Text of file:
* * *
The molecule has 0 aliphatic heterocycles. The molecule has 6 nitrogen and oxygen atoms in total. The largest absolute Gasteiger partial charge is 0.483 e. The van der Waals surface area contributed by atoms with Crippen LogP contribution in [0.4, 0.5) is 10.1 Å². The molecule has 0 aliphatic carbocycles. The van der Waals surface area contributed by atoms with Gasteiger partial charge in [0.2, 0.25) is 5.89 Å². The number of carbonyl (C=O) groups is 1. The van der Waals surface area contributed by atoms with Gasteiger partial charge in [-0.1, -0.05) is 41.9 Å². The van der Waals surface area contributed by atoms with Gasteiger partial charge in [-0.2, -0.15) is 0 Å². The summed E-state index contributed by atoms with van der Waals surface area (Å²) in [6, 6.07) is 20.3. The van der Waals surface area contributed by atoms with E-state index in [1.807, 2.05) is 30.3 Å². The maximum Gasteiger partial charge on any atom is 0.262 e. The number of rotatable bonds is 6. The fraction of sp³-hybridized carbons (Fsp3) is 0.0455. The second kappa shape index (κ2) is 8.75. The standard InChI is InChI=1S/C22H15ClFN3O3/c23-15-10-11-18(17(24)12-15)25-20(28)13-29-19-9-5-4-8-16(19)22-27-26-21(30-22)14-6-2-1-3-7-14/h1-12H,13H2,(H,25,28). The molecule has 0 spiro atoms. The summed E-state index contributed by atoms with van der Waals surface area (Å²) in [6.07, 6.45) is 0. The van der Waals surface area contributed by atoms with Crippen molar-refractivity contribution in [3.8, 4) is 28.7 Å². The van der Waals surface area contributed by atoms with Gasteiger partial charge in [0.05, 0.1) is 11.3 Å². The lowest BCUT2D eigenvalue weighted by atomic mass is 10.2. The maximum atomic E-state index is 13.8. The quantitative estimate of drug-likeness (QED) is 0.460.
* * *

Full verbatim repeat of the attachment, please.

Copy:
The molecule has 0 aliphatic heterocycles. The molecule has 6 nitrogen and oxygen atoms in total. The largest absolute Gasteiger partial charge is 0.483 e. The van der Waals surface area contributed by atoms with Crippen LogP contribution in [0.4, 0.5) is 10.1 Å². The molecule has 0 aliphatic carbocycles. The van der Waals surface area contributed by atoms with Gasteiger partial charge in [0.2, 0.25) is 5.89 Å². The number of carbonyl (C=O) groups is 1. The van der Waals surface area contributed by atoms with Gasteiger partial charge in [-0.1, -0.05) is 41.9 Å². The van der Waals surface area contributed by atoms with Gasteiger partial charge in [-0.2, -0.15) is 0 Å². The summed E-state index contributed by atoms with van der Waals surface area (Å²) in [6, 6.07) is 20.3. The van der Waals surface area contributed by atoms with E-state index in [1.807, 2.05) is 30.3 Å². The maximum Gasteiger partial charge on any atom is 0.262 e. The number of rotatable bonds is 6. The fraction of sp³-hybridized carbons (Fsp3) is 0.0455. The second kappa shape index (κ2) is 8.75. The standard InChI is InChI=1S/C22H15ClFN3O3/c23-15-10-11-18(17(24)12-15)25-20(28)13-29-19-9-5-4-8-16(19)22-27-26-21(30-22)14-6-2-1-3-7-14/h1-12H,13H2,(H,25,28). The molecule has 0 spiro atoms. The summed E-state index contributed by atoms with van der Waals surface area (Å²) in [6.07, 6.45) is 0. The van der Waals surface area contributed by atoms with Crippen molar-refractivity contribution in [3.8, 4) is 28.7 Å². The van der Waals surface area contributed by atoms with Gasteiger partial charge in [0.05, 0.1) is 11.3 Å². The lowest BCUT2D eigenvalue weighted by atomic mass is 10.2. The maximum atomic E-state index is 13.8. The quantitative estimate of drug-likeness (QED) is 0.460.